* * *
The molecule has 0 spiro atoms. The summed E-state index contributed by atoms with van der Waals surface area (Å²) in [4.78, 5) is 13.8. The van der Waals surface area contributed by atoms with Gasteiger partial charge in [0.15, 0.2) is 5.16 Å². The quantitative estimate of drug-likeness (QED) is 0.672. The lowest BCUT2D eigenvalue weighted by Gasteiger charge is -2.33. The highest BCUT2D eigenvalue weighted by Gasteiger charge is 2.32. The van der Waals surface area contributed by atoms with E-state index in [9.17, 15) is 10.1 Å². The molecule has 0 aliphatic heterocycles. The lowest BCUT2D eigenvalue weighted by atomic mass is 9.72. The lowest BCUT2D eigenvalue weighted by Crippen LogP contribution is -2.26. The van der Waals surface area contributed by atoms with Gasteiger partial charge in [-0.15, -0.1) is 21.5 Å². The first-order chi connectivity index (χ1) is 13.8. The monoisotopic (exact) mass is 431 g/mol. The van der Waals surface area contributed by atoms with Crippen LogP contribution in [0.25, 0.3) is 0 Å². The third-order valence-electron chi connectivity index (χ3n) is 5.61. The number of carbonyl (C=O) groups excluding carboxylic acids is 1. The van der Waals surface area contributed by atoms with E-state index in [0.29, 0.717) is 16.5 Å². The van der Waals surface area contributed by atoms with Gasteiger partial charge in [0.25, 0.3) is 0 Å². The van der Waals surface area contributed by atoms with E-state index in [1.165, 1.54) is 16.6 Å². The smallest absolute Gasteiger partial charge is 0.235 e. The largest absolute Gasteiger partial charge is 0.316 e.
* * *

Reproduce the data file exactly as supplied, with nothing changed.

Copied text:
The molecule has 0 spiro atoms. The summed E-state index contributed by atoms with van der Waals surface area (Å²) in [4.78, 5) is 13.8. The van der Waals surface area contributed by atoms with Gasteiger partial charge in [0.15, 0.2) is 5.16 Å². The quantitative estimate of drug-likeness (QED) is 0.672. The lowest BCUT2D eigenvalue weighted by Gasteiger charge is -2.33. The highest BCUT2D eigenvalue weighted by Gasteiger charge is 2.32. The van der Waals surface area contributed by atoms with E-state index in [9.17, 15) is 10.1 Å². The molecule has 0 aliphatic heterocycles. The lowest BCUT2D eigenvalue weighted by atomic mass is 9.72. The lowest BCUT2D eigenvalue weighted by Crippen LogP contribution is -2.26. The van der Waals surface area contributed by atoms with Gasteiger partial charge in [-0.15, -0.1) is 21.5 Å². The first-order chi connectivity index (χ1) is 13.8. The monoisotopic (exact) mass is 431 g/mol. The van der Waals surface area contributed by atoms with Crippen LogP contribution in [0.25, 0.3) is 0 Å². The third-order valence-electron chi connectivity index (χ3n) is 5.61. The number of carbonyl (C=O) groups excluding carboxylic acids is 1. The van der Waals surface area contributed by atoms with E-state index in [0.29, 0.717) is 16.5 Å². The van der Waals surface area contributed by atoms with Gasteiger partial charge in [0.25, 0.3) is 0 Å². The van der Waals surface area contributed by atoms with E-state index in [1.165, 1.54) is 16.6 Å². The smallest absolute Gasteiger partial charge is 0.235 e. The largest absolute Gasteiger partial charge is 0.316 e.